New Year, New Neurosis

As many of you know, I am a Pretentious iPhone user. It’s gotten me into trouble before but, for the most part, I’m pretty happy with it. Even after almost two years I haven’t fully capitalized on all of its functions, but between the basic Apps and the camera’s ability to take photos of Dr. John at increasing stages of drunkenness, I don’t need much more.

One function that I don’t use is the calendar. I still tote around a planner to keep my appointments and my “to do” lists. There’s just something very satisfying about crossing off a task that was written in ink as opposed to simply deleting it from the phone’s memory. The pen mark slicing through the words feels amazingly satisfying. Yes, I bought new boxers today…accomplishment!

Recently I ran into a stationary store to pick up this year’s At-a-Glance calendar for 2010. I stopped in on my way to the office and therefore was carrying last year’s version under my arm (it’s a 13-month calendar, so January 2010 is free). When I reached the check-out counter and placed down the new planner, the cashier – a woman who looked not too pleased to be at work on this day – noted the 2009 edition in my hand.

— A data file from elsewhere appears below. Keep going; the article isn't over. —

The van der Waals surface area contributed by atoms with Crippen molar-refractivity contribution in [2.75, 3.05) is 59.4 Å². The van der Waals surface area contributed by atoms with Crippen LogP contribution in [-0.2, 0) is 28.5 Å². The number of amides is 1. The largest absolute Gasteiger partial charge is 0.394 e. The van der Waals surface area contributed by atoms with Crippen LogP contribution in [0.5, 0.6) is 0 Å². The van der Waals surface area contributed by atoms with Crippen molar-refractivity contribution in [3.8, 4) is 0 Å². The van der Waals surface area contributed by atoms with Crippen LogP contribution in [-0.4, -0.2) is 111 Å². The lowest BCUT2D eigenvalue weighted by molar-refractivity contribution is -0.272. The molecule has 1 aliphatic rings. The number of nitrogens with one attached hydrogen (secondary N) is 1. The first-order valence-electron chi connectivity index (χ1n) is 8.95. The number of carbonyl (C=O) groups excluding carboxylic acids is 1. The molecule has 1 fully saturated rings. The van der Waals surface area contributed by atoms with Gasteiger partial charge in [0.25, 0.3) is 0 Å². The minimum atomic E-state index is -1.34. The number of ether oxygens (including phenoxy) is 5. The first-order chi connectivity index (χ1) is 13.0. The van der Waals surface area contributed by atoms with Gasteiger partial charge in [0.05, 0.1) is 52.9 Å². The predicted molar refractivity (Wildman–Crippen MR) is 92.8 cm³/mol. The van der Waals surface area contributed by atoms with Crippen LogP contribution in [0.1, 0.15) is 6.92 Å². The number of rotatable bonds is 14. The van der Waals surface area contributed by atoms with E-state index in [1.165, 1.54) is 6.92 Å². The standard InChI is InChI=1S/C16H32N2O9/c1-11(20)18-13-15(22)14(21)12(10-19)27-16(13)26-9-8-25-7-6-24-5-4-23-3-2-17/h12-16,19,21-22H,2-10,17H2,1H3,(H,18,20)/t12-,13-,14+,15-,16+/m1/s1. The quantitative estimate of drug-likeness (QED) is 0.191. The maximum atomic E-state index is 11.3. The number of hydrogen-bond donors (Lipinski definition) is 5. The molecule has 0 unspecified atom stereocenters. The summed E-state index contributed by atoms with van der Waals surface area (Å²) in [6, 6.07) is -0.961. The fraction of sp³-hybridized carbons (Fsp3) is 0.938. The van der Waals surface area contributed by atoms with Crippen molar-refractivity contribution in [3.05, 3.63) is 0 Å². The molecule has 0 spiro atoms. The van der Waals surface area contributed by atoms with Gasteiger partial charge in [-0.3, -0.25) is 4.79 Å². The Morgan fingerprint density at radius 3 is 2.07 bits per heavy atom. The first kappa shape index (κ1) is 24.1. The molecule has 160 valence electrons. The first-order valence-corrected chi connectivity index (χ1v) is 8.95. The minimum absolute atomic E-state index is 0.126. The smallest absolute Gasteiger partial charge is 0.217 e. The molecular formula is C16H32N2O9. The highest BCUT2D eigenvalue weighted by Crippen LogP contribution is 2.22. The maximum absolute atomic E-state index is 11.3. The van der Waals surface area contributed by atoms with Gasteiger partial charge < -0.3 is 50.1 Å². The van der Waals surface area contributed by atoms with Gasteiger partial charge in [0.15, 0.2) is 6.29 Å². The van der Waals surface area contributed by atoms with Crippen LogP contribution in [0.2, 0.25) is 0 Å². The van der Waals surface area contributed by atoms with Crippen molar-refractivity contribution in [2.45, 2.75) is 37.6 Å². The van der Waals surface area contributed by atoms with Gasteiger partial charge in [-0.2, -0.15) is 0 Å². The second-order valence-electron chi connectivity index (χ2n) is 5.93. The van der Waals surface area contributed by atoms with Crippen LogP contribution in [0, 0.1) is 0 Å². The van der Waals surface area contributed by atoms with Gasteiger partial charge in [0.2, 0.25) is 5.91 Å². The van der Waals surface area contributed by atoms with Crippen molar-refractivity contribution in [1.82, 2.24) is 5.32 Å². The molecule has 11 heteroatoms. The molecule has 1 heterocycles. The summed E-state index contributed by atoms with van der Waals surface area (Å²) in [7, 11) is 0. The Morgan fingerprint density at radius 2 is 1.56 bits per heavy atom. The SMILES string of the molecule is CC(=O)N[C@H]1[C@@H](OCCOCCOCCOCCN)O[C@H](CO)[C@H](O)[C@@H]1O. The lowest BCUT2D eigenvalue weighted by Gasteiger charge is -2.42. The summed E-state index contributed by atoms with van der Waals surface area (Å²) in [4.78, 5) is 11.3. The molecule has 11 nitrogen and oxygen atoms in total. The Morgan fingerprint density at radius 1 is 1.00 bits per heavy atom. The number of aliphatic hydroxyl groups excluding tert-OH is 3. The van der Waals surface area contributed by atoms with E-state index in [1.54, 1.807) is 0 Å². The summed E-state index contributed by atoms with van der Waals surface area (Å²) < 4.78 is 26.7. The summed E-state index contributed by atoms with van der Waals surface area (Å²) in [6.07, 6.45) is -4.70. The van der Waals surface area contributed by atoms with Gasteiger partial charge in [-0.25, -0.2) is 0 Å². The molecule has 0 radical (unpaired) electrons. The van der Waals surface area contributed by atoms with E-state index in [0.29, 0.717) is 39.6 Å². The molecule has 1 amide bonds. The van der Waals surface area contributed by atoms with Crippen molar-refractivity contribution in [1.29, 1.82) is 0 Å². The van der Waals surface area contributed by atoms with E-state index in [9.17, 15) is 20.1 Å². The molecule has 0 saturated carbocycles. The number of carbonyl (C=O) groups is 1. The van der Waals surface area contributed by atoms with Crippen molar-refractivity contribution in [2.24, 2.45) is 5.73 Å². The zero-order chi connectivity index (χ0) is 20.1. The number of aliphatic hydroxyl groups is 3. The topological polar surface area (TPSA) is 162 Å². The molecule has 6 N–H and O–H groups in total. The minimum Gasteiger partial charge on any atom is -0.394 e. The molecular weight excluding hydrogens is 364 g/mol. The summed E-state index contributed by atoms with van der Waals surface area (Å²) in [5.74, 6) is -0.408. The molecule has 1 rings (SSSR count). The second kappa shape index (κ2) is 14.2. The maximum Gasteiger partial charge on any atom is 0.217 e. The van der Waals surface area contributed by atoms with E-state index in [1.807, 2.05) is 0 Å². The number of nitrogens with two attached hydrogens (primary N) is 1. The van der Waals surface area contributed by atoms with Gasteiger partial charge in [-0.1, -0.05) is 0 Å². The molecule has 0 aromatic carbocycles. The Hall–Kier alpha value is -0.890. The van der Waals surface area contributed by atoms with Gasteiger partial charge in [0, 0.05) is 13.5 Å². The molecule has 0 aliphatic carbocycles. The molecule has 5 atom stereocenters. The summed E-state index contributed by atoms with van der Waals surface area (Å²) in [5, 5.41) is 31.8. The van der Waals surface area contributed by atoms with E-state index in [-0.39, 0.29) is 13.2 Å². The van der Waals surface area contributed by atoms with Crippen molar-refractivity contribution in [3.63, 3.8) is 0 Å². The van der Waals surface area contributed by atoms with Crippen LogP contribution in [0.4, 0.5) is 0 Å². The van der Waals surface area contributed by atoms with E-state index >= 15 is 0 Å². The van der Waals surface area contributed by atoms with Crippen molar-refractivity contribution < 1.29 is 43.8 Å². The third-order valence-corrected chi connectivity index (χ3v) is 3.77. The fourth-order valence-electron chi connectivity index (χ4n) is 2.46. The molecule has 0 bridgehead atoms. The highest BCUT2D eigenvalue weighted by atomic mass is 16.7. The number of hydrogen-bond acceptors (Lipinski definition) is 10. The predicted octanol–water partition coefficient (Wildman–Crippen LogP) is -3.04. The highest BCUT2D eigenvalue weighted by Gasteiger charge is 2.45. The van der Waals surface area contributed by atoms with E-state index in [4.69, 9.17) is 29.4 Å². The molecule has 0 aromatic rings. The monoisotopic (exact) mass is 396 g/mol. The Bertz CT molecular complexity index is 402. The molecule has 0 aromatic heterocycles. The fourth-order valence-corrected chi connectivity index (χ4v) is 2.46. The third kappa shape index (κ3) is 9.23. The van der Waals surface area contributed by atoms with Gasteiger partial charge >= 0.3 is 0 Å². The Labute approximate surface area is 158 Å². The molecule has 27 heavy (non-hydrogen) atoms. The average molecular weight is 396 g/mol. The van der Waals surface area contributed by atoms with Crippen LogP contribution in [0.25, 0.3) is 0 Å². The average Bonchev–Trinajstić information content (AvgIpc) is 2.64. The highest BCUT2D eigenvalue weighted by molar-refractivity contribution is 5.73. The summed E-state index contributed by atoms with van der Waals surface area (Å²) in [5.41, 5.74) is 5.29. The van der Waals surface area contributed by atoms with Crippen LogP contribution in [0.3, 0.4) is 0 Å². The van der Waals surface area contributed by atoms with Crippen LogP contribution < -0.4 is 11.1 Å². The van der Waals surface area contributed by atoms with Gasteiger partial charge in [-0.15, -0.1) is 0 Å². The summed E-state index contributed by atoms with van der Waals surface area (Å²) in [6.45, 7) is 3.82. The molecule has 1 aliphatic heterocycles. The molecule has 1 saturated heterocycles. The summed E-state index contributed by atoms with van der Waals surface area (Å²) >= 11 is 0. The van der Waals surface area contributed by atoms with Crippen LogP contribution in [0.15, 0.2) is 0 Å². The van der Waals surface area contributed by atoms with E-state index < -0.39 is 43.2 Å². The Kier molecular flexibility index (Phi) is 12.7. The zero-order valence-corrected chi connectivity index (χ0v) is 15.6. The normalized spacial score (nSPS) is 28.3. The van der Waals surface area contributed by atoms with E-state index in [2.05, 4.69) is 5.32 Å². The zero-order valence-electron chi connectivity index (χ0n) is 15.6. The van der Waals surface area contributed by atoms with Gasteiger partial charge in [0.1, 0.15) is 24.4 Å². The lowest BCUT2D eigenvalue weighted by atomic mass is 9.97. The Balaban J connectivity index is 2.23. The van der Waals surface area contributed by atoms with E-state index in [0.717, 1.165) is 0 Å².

“That will be $50,” she said.

“It said on the shelf that the planners are only $25.”

“You have two,” she said, looking at my right arm.

“Oh,” I said, realizing why she had doubled the price. “I’m not buying this one. It’s mine.”

“Do you have a receipt for it?” she asked dryly.

“Well, no. It’s almost a year old.”

“If you don’t have a receipt how do I know it’s not ours?” she said.

Various factors led to my response: it was a Monday morning, I had no coffee in my system, my favorite sports team had lost the day prior, her monotone voice was coming off as sarcastic and, most importantly, it was a stupid question.

“Well, it says ‘2009’ on it,” I said as I held up the planner and gently dragged my finger across the numerals, “and I don’t think stores carry calendars from antiquated years. It’s also tattered and clearly has been used for a long time. I’m guessing about one year. There is also no pricing label on it like this clean and shiny item has,” I added, holding up the new planner.

“Finally,” I said as I flipped through the pages of the 2009 version, “you can see that someone, likely me, has written on every single day of this calendar. Of course, it is possible that even though you saw me walk into this store two minutes ago, I could have crouched down in the corner and essentially destroyed this planner from 2009 by writing copious words and phrases on every single page, with the sole motive of saving $25 on an item that is essentially useless in 2010. Although that is indeed a possibility, I can assure you this is not the case.”

Now you might be thinking, “Dr. Rob, no one thinks up annoying, snarky comments like that so quickly, especially you.” 99.9% of the time you would be correct. But not today.